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Nuclear power will be critical in race to cut carbon emissions, Dominion Energy CEO says

September 28, 2021, 10:30 PM UTC

As energy companies work to cut carbon emissions, some are turning to nuclear power.

Nuclear energy will be crucial in the push to decarbonize the U.S.—no matter how controversial it may be—Dominion Energy CEO Robert Blue said Tuesday.

In the U.S., fossil fuels like coal and natural gas accounted for about 60% of the electricity that was generated in 2020, according to the Energy Information Administration. Renewables and nuclear power, by comparison, each represented about 20%.

Yet, with a carbon footprint on par with wind and solar, a far smaller physical footprint, and the ability to be generated at a near-nonstop rate, nuclear power stands to represent a key component in the energy grid in the coming years as the U.S. looks to cut down its reliance on fossil fuels, Blue said during Fortune’s Global Sustainability Forum.

“There’s only one source of round-the-clock, carbon-free electricity that exists today, and it’s nuclear,” Blue said.

Nuclear energy has been a source of tension for about as long as it has been a source of electricity.

A survey conducted by Gallup in 2019 found that Americans are evenly split on whether they favor the use of nuclear energy; however, in years past, as much as 62% of people surveyed have expressed they are in favor of its use. But with high-profile incidents like the nuclear meltdown at Japan’s Fukushima Daiichi nuclear power plant, consumers, lawmakers, and the like have had a long-standing hesitancy about it.

Even former Nuclear Regulatory Commission Chairman Gregory Jaczko has raised concerns: “Two years into my term, an earthquake and tsunami destroyed four nuclear reactors in Japan. I spent months reassuring the American public that nuclear energy, and the U.S. nuclear industry in particular, was safe,” Jaczko wrote in an op-ed for The Washington Post in 2019. “But by then, I was starting to doubt those claims myself.”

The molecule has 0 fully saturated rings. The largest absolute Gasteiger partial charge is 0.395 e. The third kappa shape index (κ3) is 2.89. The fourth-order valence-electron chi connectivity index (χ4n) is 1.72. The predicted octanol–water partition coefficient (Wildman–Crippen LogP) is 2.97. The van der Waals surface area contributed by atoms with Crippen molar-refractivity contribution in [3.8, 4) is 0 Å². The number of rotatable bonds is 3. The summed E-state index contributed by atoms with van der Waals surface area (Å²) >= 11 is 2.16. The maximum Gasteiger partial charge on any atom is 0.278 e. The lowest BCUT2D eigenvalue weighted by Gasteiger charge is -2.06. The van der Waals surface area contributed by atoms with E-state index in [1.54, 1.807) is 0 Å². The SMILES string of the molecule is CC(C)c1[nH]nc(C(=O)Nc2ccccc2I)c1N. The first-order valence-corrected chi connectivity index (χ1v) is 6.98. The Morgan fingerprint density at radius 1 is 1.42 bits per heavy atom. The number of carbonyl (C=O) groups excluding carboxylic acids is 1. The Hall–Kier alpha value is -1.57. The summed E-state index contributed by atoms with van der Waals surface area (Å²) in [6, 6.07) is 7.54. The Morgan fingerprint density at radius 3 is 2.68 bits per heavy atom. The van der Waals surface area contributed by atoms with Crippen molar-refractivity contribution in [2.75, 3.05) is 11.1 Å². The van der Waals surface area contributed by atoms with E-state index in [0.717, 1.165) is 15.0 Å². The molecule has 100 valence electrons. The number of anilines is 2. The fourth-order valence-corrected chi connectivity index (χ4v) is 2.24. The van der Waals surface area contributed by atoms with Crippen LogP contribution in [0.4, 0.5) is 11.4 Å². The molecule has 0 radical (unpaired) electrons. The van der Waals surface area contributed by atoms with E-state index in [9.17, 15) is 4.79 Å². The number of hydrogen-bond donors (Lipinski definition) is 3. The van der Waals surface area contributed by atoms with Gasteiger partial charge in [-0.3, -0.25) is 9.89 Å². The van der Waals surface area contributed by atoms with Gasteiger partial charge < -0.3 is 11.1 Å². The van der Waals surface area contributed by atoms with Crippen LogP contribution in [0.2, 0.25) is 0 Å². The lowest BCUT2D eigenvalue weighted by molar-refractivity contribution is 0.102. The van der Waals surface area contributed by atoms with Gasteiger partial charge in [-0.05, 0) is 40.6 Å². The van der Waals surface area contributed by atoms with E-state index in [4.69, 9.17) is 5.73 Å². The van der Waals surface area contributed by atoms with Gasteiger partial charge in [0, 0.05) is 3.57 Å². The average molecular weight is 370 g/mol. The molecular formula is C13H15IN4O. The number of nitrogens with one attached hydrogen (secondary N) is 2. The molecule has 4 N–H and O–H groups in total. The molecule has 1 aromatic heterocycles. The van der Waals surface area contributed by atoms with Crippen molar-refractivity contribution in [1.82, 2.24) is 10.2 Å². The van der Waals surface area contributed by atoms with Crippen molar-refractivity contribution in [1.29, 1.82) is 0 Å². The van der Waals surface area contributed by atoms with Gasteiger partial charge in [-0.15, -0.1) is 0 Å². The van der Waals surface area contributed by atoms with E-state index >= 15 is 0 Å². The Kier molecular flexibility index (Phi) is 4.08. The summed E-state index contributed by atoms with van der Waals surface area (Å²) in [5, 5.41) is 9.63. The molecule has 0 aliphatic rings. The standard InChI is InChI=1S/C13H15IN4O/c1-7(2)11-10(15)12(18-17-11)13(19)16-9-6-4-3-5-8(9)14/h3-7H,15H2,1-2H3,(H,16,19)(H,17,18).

The infrastructure beneath the nuclear power grid has been known to be aging for years. The average age of the 94 commercial nuclear reactors that were in operation at the end of 2020, for instance, was 39 years old, according to the Energy Information Administration. And only one new reactor has been built since 1996.

President Joe Biden’s administration has acknowledged that nuclear will play a role in the White House’s efforts to cut down on carbon emissions. In May, Gina McCarthy, the White House national climate adviser, said “existing nuclear, as long as it’s environmentally sound and it’s permitted, is going to be absolutely essential,” according to Reuters. U.S. Energy Secretary Jennifer Granholm is not worried, either. Speaking at Fortune’s Global Sustainability Forum, Granholm reiterated that “nuclear is safe” and that the U.S. has a “gold standard” of regulation around it.

Dominion operates four nuclear stations today that are currently licensed to run until the mid-2030s, said Blue, who also expressed an interest in developments around small modular reactors. These so-called SMRs, which offer more flexibility than larger nuclear plants and distinct security measures, have been heralded by the Energy Department as a “key part” of its goal to develop an affordable and safe nuclear power option. Nonetheless, Dominion is still looking to extend its nuclear plants’ lifecycles by another 20 years as it views nuclear as critical to its ambitious $72 billion push to decarbonize by 2035.

Currently, Dominion generates about 10% of the electricity used by its customers from coal, which Blue says is down from more than half in 2005. Another 45% comes from natural gas today, while the remaining 45% is generated by a mix of zero-carbon sources, including nuclear, hydro, and other renewable energy sources. But Dominion wants to slash its use of coal even further to around 1% in the next 15 years, while placing an even greater emphasis on those less carbon intensive sources like nuclear, Blue said.

“For our company, nuclear has been in that mix the entire time,” Blue said. “And we expect it’s going to have to be for us to meet [our] climate goals.”

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